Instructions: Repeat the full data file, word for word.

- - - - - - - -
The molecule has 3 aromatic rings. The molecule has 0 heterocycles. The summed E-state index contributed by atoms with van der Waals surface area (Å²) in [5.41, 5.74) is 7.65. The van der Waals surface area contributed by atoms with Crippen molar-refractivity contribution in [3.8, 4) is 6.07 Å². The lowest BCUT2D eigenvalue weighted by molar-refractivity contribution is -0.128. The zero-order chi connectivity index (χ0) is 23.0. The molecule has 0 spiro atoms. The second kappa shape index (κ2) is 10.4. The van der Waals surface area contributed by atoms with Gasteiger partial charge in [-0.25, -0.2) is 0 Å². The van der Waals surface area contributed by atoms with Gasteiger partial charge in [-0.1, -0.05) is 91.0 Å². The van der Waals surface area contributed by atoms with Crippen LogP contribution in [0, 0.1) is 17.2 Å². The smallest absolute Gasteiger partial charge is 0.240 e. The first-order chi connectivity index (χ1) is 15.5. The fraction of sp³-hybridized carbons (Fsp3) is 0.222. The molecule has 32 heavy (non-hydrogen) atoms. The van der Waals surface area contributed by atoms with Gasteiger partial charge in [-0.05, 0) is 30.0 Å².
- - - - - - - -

The molecule has 3 aromatic rings. The molecule has 0 heterocycles. The summed E-state index contributed by atoms with van der Waals surface area (Å²) in [5.41, 5.74) is 7.65. The van der Waals surface area contributed by atoms with Crippen molar-refractivity contribution in [3.8, 4) is 6.07 Å². The lowest BCUT2D eigenvalue weighted by molar-refractivity contribution is -0.128. The zero-order chi connectivity index (χ0) is 23.0. The molecule has 0 spiro atoms. The second kappa shape index (κ2) is 10.4. The van der Waals surface area contributed by atoms with Gasteiger partial charge in [-0.25, -0.2) is 0 Å². The van der Waals surface area contributed by atoms with Gasteiger partial charge in [-0.1, -0.05) is 91.0 Å². The van der Waals surface area contributed by atoms with Crippen LogP contribution in [0, 0.1) is 17.2 Å². The smallest absolute Gasteiger partial charge is 0.240 e. The first-order chi connectivity index (χ1) is 15.5. The fraction of sp³-hybridized carbons (Fsp3) is 0.222. The molecule has 32 heavy (non-hydrogen) atoms. The van der Waals surface area contributed by atoms with Gasteiger partial charge in [-0.05, 0) is 30.0 Å².